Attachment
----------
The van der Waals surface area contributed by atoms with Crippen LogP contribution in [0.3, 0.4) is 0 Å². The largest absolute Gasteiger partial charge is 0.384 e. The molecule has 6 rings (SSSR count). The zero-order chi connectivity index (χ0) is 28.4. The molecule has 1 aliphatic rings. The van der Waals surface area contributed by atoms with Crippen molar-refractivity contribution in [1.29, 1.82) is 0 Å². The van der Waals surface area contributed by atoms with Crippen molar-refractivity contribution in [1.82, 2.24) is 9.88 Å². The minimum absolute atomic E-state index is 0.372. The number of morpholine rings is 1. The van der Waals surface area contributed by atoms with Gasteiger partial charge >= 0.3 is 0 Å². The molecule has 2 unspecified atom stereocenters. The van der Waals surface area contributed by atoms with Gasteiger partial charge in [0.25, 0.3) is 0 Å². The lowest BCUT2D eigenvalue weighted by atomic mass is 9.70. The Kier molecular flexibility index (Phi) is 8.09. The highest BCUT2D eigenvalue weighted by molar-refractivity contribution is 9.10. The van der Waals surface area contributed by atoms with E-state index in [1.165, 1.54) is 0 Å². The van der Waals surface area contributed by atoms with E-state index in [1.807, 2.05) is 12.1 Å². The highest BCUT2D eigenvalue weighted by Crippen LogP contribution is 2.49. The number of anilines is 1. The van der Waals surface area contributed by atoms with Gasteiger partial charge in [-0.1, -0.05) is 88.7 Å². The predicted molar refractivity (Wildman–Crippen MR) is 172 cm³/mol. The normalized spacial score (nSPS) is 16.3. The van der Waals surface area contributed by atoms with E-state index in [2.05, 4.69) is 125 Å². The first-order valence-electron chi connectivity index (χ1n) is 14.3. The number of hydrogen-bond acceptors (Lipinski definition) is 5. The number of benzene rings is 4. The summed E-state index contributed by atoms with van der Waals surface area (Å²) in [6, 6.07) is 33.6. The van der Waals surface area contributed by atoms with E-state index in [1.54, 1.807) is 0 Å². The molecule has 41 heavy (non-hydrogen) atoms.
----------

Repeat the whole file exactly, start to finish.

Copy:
The van der Waals surface area contributed by atoms with Crippen LogP contribution in [0.3, 0.4) is 0 Å². The largest absolute Gasteiger partial charge is 0.384 e. The molecule has 6 rings (SSSR count). The zero-order chi connectivity index (χ0) is 28.4. The molecule has 1 aliphatic rings. The van der Waals surface area contributed by atoms with Crippen molar-refractivity contribution in [1.29, 1.82) is 0 Å². The van der Waals surface area contributed by atoms with Crippen molar-refractivity contribution in [1.82, 2.24) is 9.88 Å². The minimum absolute atomic E-state index is 0.372. The number of morpholine rings is 1. The van der Waals surface area contributed by atoms with Gasteiger partial charge >= 0.3 is 0 Å². The molecule has 2 unspecified atom stereocenters. The van der Waals surface area contributed by atoms with Gasteiger partial charge in [0.25, 0.3) is 0 Å². The lowest BCUT2D eigenvalue weighted by atomic mass is 9.70. The Kier molecular flexibility index (Phi) is 8.09. The highest BCUT2D eigenvalue weighted by molar-refractivity contribution is 9.10. The van der Waals surface area contributed by atoms with E-state index in [1.165, 1.54) is 0 Å². The van der Waals surface area contributed by atoms with E-state index in [1.807, 2.05) is 12.1 Å². The highest BCUT2D eigenvalue weighted by Crippen LogP contribution is 2.49. The number of anilines is 1. The van der Waals surface area contributed by atoms with Gasteiger partial charge in [-0.1, -0.05) is 88.7 Å². The predicted molar refractivity (Wildman–Crippen MR) is 172 cm³/mol. The normalized spacial score (nSPS) is 16.3. The van der Waals surface area contributed by atoms with E-state index in [2.05, 4.69) is 125 Å². The first-order valence-electron chi connectivity index (χ1n) is 14.3. The number of hydrogen-bond acceptors (Lipinski definition) is 5. The number of benzene rings is 4. The summed E-state index contributed by atoms with van der Waals surface area (Å²) in [6, 6.07) is 33.6. The van der Waals surface area contributed by atoms with E-state index in [1.54, 1.807) is 0 Å². The molecule has 41 heavy (non-hydrogen) atoms.